OK, thanks to Steve Gibson tweeting an article in ReadWriteWeb, my weekend is ruined. A Wall Street Journal editorial claims that according to a business professor and a former book editor (Ron Adner and William Vincent), ads in E-books are the next big thing.
Sacrilege, right? Ads in books were never done, according to the editorial, because “there is no guarantee of when or whether the book will sell”. But with E-books we can have more timely and more reader-focused ads. Fantastic! Right?
I don’t think so, Skippy.
If I buy a book, I pay anywhere from $10 to over $100 (depending on quality of book, both physically and content-wise). Putting ads in a book that I’m already paying for is comparable to putting an ad in the middle of the movie that I just bought on DVD. Or an ad in the middle of that new CD. They’re annoying, because they distract from the story, music, or other activity I’m engaging in.
One argument used why ads in E-books may succeed is that tech giants like Google are already adding ads to content. But you cannot compare free content (search results) with paid content (books). What works on one platform will not work on another. We live in a world where people pay $0.99 or $1.99 to download an application to their smartphone, just to have no ads. So now we’re going to create a model where I pay for the content and are exposed to ads?
The article in ReadWriteWeb also states that E-books are not a possession, since you cannot share them with friends, or that the seller can make the book disappear from your library. Give me a break.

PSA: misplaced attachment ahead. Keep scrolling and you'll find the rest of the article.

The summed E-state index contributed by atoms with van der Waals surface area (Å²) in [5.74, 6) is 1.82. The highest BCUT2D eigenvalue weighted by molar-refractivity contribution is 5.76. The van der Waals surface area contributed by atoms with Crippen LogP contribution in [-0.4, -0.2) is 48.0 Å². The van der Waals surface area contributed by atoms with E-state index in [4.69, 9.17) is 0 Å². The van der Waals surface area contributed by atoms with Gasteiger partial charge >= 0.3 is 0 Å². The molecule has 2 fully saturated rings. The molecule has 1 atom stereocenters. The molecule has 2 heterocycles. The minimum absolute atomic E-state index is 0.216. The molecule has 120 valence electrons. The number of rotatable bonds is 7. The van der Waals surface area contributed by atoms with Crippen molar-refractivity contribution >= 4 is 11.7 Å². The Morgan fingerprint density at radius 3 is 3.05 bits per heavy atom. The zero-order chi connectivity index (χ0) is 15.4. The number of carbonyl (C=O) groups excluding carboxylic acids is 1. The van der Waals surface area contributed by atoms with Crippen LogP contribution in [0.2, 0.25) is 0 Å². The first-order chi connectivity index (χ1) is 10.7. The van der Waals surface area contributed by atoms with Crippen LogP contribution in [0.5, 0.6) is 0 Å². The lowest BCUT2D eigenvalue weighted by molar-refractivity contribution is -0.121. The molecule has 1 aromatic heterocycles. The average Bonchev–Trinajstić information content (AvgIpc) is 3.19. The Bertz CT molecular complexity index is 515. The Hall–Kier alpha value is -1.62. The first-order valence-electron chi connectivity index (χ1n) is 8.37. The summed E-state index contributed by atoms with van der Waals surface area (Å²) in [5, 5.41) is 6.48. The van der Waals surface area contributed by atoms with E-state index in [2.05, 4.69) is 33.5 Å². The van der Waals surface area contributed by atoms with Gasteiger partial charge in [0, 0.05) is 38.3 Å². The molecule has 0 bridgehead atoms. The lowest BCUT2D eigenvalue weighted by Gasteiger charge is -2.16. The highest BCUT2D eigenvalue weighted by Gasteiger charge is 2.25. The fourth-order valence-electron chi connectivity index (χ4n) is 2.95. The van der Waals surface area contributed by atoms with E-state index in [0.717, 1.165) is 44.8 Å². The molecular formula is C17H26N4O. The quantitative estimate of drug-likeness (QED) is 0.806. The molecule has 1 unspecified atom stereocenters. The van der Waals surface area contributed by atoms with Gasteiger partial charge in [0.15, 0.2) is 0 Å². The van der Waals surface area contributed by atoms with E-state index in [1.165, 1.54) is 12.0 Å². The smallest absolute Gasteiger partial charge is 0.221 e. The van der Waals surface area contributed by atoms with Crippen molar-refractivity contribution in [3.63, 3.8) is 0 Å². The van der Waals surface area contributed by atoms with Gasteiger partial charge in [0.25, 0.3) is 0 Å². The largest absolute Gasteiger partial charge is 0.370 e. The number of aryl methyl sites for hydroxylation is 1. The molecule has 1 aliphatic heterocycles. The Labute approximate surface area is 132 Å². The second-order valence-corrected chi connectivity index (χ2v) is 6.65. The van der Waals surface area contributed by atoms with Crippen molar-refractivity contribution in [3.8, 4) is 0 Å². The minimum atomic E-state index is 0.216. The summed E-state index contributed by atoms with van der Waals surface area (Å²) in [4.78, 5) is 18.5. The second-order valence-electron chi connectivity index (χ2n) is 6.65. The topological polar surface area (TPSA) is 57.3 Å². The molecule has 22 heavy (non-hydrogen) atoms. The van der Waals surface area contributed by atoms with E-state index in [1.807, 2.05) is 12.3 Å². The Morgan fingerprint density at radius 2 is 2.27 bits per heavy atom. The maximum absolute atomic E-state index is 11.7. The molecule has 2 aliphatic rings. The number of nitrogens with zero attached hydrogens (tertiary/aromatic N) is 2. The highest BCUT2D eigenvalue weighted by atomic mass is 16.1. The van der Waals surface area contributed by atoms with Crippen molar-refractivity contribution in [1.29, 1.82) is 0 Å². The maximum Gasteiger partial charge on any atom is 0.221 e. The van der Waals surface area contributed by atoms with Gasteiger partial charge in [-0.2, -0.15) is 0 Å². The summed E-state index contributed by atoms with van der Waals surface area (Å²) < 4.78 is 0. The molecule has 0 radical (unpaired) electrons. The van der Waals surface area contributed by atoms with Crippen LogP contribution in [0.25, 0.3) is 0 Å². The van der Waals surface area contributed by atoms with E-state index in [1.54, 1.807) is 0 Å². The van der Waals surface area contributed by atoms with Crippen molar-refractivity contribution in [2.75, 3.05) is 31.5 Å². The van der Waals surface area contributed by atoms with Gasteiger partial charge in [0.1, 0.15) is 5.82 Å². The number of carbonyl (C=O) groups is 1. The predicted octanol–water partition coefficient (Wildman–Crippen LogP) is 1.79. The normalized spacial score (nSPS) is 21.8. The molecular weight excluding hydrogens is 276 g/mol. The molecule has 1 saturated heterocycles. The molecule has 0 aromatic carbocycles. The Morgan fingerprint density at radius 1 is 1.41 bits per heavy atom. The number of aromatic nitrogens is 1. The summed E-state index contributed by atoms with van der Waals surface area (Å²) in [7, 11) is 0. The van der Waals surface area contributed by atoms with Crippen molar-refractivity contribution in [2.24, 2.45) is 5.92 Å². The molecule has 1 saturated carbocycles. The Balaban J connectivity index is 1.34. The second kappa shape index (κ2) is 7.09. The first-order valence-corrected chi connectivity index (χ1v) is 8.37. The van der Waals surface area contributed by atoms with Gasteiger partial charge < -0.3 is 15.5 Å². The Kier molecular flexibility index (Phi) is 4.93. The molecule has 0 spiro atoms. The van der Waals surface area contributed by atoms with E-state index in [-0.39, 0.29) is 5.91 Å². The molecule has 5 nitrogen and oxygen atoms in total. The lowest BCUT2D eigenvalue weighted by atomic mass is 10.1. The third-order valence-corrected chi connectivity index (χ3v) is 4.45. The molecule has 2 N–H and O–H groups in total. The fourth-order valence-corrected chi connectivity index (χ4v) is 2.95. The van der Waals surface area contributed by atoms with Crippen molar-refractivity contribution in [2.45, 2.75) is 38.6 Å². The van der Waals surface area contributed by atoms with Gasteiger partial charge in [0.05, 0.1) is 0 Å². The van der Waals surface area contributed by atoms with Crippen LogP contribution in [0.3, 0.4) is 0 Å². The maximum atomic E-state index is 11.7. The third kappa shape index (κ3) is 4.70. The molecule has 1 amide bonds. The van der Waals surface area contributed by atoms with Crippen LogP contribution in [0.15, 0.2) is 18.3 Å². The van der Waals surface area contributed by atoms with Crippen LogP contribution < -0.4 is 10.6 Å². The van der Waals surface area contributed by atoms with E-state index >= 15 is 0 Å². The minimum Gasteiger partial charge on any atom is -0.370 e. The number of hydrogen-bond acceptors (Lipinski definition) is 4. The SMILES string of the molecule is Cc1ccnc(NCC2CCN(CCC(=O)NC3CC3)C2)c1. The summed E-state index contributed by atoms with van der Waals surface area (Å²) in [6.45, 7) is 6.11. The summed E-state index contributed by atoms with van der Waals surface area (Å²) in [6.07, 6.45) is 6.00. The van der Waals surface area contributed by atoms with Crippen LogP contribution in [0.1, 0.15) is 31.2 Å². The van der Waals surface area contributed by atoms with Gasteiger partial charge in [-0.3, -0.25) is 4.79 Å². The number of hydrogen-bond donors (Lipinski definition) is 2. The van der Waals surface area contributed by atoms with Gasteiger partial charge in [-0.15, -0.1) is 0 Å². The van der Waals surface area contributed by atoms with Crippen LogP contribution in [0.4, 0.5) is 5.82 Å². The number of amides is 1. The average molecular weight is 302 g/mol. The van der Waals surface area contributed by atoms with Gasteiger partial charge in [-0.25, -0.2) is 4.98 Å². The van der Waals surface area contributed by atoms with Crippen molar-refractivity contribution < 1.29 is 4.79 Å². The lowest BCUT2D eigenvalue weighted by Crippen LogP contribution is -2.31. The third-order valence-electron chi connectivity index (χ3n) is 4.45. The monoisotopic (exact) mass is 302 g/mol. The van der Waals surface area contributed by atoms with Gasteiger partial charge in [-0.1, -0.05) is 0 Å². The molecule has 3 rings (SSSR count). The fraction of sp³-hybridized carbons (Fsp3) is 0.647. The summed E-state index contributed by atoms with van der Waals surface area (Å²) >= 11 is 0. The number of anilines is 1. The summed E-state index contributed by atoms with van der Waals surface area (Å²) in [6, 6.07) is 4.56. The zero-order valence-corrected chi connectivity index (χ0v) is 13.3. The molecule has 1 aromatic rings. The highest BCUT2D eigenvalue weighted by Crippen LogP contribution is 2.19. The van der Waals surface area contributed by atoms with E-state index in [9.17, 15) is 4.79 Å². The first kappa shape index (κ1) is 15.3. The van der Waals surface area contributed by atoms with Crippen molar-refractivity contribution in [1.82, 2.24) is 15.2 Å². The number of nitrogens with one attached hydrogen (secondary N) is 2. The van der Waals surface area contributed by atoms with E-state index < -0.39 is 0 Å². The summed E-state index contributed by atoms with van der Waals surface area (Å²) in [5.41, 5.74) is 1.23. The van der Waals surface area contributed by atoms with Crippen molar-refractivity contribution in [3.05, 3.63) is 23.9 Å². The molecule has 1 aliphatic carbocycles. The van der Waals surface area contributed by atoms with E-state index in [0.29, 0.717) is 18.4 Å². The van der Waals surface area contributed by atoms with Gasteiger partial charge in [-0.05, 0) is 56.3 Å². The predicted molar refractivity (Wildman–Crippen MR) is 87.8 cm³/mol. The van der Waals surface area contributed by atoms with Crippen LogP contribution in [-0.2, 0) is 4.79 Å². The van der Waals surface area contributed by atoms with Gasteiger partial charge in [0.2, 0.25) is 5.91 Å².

First of all, the only time E-books cannot be shared with friends is if the book has DRM and has a flag set that specifically prevents that from happening. Apple’s iTunes has DRMed songs that can be copied, but have your signature in them - so mass distribution is not a good idea. On top of that, there are plenty of DRM-free publishers out there. They allow you to share a book - without any technical barriers. Second of all, the seller that did make a book disappear (Amazon and the books “1984” and “Animal Farm”) received a storm of critique, no matter how legally justified and compelling the removal was. They vowed never to delete a purchased book again.
Ads in E-books? I think it’s an extremely bad idea. It’s an old media idea, where you try to get as much money out of a product, instead of trying to make a product that is actually appealing to the customer. Go read “What Would Google Do?” by Jeff Jarvis for some tips on that idea. And no, I didn’t get any money for that “ad”.